- The News at One – a round-up of all Irish news and sports, from 13:00 to 13:45.
- Liveline with Joe Duffy – phone-in discussion from 13.45 until 15.00.
- Mooney with Derek Mooney – a music and chat show, on air from 15.00 to 16.30.
- Drivetime – rolling news and talk (sport, popular culture, music and arts) between 16.30 and 19.00.
- Sport at Seven – sports roundup of the day, on air from 19.00 to 19.30.
- Arena – an arts and culture show, on air from 19.30 to 20.30.
- The John Creedon Show – a mix of contemporary, Irish and international tracks, on air from 20.30 to 21.50.
The following figures were issued by RTÉ as part of their Annual report 2012
|Network and other related costs||€3,463,000|
|Sales Costs||not given|
Profit and Loss
Breakdown of Irish Productions
The table below outlines RTÉ One's total in-house and commissioned programming by genre in 2008 and 2012:
|News,Current Affairs and Weather||€14,496,000|
|Young Peoples Programming||n/a|
Today RTÉ Radio 1 is available in Ireland on 88-90FM and 252 kHz LW. The LW signal can also be received across the United Kingdom and parts of Western Europe. The FM service is also available online and from the Astra 1N satellite at 28.2° East on transponder 43 (10.744 GHz horizontal, symbol rate 22000, FEC 5/6, service ID 9611). Listeners can also hear a selection of RTÉ Radio 1 programmes on the WRN English Service for Europe and WRN English Service for North America. The VHF service of RTÉ Radio 1 is also available on the BSkyB EPG on LCN 0160, and in former Telewest areas served by Virgin Media in the UK on LCN 917.
The LW version of the station differs from that on VHF, with significant additional sports coverage and religious programming.
The station's tuning signal since 1936 has been the air O'Donnell Abú, although since the advent of 24-hour broadcasting in 1997, the tune has been played just once a day, as a prelude to the start of the day's live broadcasting at 05:30 each morning (between 02:00 and 05:30, apart from the hourly news bulletins, Radio 1's output is made up of selected repeats from earlier programmes).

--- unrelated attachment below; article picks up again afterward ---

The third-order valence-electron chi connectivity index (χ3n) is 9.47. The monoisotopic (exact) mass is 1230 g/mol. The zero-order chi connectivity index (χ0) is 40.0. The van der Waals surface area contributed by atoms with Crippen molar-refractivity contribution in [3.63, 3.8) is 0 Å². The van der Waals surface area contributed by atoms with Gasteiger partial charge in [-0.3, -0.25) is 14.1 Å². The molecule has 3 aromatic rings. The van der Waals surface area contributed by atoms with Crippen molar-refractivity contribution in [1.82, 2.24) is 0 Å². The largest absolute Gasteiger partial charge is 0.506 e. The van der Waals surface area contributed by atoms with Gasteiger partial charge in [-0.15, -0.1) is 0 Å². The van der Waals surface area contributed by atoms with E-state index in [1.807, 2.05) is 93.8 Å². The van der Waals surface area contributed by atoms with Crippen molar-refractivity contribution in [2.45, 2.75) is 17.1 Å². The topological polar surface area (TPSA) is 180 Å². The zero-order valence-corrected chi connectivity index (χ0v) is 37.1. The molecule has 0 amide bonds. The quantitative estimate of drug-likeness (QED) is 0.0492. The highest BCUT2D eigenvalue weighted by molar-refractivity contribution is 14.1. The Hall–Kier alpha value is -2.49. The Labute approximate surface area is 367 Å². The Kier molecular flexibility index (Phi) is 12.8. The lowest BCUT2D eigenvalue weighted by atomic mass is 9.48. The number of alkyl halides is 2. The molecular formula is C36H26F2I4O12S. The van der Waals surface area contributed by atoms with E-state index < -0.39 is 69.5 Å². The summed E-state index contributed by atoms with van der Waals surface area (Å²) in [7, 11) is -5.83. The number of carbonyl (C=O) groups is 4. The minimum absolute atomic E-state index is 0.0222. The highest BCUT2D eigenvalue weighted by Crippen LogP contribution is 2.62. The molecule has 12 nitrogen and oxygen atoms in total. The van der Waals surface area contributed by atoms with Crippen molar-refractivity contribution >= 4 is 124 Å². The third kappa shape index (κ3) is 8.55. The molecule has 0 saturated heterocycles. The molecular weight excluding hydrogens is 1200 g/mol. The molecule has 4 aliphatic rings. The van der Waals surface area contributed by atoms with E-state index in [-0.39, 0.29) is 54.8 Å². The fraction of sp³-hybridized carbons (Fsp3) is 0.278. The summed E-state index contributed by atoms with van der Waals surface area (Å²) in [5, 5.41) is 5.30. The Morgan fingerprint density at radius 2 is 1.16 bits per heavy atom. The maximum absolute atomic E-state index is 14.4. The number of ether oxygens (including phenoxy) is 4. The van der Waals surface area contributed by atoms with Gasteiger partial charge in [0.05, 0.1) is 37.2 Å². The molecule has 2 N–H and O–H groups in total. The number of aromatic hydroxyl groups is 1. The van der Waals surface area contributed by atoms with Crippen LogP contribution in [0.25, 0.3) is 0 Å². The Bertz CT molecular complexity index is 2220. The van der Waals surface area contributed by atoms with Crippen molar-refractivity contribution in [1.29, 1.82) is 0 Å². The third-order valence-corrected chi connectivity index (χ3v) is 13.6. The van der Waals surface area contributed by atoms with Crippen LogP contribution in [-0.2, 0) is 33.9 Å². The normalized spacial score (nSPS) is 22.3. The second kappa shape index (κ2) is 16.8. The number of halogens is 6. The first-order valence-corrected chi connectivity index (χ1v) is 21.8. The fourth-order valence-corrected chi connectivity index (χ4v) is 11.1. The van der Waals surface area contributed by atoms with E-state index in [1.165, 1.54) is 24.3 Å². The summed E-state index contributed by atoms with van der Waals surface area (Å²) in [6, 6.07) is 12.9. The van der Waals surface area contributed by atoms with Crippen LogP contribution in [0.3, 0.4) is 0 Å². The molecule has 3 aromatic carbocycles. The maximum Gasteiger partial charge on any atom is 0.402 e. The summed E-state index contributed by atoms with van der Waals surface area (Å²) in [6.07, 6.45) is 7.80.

252 kHz was formerly used by a radio station called "Atlantic 252".
Closure of Medium Wave frequencies
The Medium Wave transmitters of RTÉ Radio 1 were shut down at 15:00 on 24 March 2008. The main transmitter was based at Tullamore and broadcast on 567 kHz. A lower powered relay in Cork at 729 kHz was also in service. Before 1975, the 567 kHz service originated from Athlone. AM transmissions continue on Long Wave 252 kHz from Summerhill, Co. Meath, it is aimed to service Irish people living in Britain and uses the old Atlantic 252 transmitter. Since the closure, Second Helpings programmes at the weekend have been limited to digital broadcasts only. Among the negatives of the closure concerned the reception of RTÉ Radio One in Northern Ireland where certain areas were unable to get an FM transmission from the Republic such as parts of Belfast and county Antrim (although the LW service covers all of Northern Ireland), fishermen were another group who complained about the loss as did the elderly and a number of pressure groups.
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|url=missing title (help).